Working Smarter

Are You Really on Vacation If You're Checking Work Email or Calling In on Vacation?

Posted by Joe Robinson


As Americans flee their work stations in search of vacation R&R this summer, almost all will have a stowaway on board with them: a device that prevents them from actually being on vacation, their smartphone. Every email check-in with the office while on holiday insures that the psychological detachment needed to provide the restorative benefits of the vacation is harder to achieve.

Vacations may be the best work-life balance strategy there is—the best chance we have each year to fully live and reboot our health—but they can only help us if we are there mentally as well as in body. Checking work email or making business calls keeps the mind tethered to the stressors of the office.


A Trip Advisor survey of 16,000 people in 10 countries found that 77% of Americans work on their vacations, while 40% of Europeans do. I hate to point out the obvious, but maybe it’s not so obvious anymore: Vacations are supposed to be a respite from work, where you don’t do what you do the other 50 or 51 weeks a year. Remember?

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Vacations are a remarkable tool to restore health and wellness because, as studies by Dov Eden and others show, they interrupt the sources of stress—unless you keep those sources alive by checking work mail and doing business calls. Then the separation is gone and the mind is back at work, ruminating over anxieties and work issues that crowd out the experience of the vacation itself and the positive emotions key to our re-creation.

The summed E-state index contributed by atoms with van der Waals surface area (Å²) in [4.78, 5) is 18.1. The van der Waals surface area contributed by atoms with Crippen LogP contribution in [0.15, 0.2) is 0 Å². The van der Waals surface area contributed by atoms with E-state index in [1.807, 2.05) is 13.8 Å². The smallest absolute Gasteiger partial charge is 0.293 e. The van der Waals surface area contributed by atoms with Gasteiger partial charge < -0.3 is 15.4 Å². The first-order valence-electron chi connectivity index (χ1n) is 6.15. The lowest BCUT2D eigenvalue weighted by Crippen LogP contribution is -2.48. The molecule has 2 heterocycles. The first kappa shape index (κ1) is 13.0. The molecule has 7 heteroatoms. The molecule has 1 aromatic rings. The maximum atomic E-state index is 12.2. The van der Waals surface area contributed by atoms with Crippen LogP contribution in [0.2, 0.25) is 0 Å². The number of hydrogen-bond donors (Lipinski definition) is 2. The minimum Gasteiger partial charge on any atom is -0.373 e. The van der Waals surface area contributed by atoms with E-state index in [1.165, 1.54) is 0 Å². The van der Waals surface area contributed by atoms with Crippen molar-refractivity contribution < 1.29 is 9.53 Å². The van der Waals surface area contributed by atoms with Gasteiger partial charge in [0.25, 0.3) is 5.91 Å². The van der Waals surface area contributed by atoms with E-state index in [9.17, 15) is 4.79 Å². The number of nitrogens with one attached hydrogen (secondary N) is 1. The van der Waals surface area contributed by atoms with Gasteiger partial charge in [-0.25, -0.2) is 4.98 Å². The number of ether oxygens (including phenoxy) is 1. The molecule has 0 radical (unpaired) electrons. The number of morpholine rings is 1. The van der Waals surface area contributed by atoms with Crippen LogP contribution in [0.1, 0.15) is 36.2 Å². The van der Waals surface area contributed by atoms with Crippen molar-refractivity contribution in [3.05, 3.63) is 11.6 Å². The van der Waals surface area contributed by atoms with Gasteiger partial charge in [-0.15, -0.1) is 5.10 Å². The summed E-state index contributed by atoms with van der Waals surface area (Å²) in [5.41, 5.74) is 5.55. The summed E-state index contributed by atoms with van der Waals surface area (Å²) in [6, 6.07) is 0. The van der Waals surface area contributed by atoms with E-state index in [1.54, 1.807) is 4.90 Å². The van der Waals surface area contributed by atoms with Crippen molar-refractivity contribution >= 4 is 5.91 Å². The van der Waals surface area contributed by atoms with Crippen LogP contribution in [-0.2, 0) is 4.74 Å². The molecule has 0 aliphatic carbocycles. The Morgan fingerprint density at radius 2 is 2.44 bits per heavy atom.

A study by Derks and Bakker found that excess phone checking while not at work interferes with work-life balance by taking time away from leisure activities that are more beneficial to mental detachment.

I saw that on display at an upscale Waikiki hotel that had an infinity pool. In the late afternoon on a gorgeous Hawaiian day, some 80% of people lounging around the pool had their heads stuck in their phones, not looking at the view of Diamond Head, the surf, nada. They could easily have been at home. Others in the pool were also hypnotized by their screens in a scene that would have inspired a great Rod Serling script.